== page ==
I want to blog about being a hero but how do you define a hero? Can a hero be the subject of a blog?
The seed for my book came not from the idea of breast cancer but rather from the premise of what is a person really made of? Not skin and bones, but that something which makes him or her different from another person. Specifically I wondered about individuals who are challenged by what most of us take for granted; thinking, processing and verbalizing.
The feat of heroism requires you to step outside yourself and all that matters in your life and take action without thought. To be a hero is to be selfless. To be a hero takes courage, and so few of us meet that criteria; so few of us are capable of true heroism.
Our children need heroes, not the animated variety or the Hollywood version but real people. Every man and woman who serves our country is a hero. Whether we believe our presence in Iraq and Afghanistan is valid we must not fail in our loyalty to the soldiers. No one asks to go to war, not intentionally, not until later when the scent of war is ingrained, and even then as Americans we need to fly our flag and thank those young men and women in uniform for their bravery.
Now what of other kinds of heroes, the ones that receive no medals, no recognition, what about them? What about the teenager who bags your groceries and hauls your shopping cart into the grocery store? Can he be a hero? If we stereotype our heroes then the likely answer is, no.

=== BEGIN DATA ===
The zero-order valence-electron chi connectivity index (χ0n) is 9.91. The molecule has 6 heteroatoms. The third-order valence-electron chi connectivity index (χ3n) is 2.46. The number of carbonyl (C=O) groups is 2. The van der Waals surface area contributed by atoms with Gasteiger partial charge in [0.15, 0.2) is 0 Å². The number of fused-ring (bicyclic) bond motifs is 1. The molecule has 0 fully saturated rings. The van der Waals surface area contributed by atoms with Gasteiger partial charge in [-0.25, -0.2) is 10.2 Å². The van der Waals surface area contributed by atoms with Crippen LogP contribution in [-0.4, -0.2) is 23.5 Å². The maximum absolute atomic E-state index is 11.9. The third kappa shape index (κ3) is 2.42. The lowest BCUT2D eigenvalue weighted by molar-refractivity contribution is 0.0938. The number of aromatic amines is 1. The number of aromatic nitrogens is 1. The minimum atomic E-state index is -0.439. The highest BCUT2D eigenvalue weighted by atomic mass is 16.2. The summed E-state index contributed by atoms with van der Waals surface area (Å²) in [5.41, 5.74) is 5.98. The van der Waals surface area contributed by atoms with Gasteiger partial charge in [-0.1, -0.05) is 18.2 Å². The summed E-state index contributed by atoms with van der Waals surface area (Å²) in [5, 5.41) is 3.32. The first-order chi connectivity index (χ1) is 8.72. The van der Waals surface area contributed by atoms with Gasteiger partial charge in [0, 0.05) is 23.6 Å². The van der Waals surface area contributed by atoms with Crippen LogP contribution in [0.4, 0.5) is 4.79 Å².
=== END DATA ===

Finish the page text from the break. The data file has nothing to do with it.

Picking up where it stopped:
In blogging about heroes I am asking you to go outside that square place we call a box. Rethink how you view the people around you. Do not take for granted someone who appears to be challenged for what we consider mundane tasks, and ordinary chores.
Perhaps a hero lies beneath the surface. We may never know, but we can wonder. Belly of the Whale will introduce you to Willy Wulinsky. He may not fit the description of a hero, but he will surprise you. To learn more: read Belly of the Whale, available April first everywhere you buy books and on amazon.com.
Blog what you read, what you see, hear and write.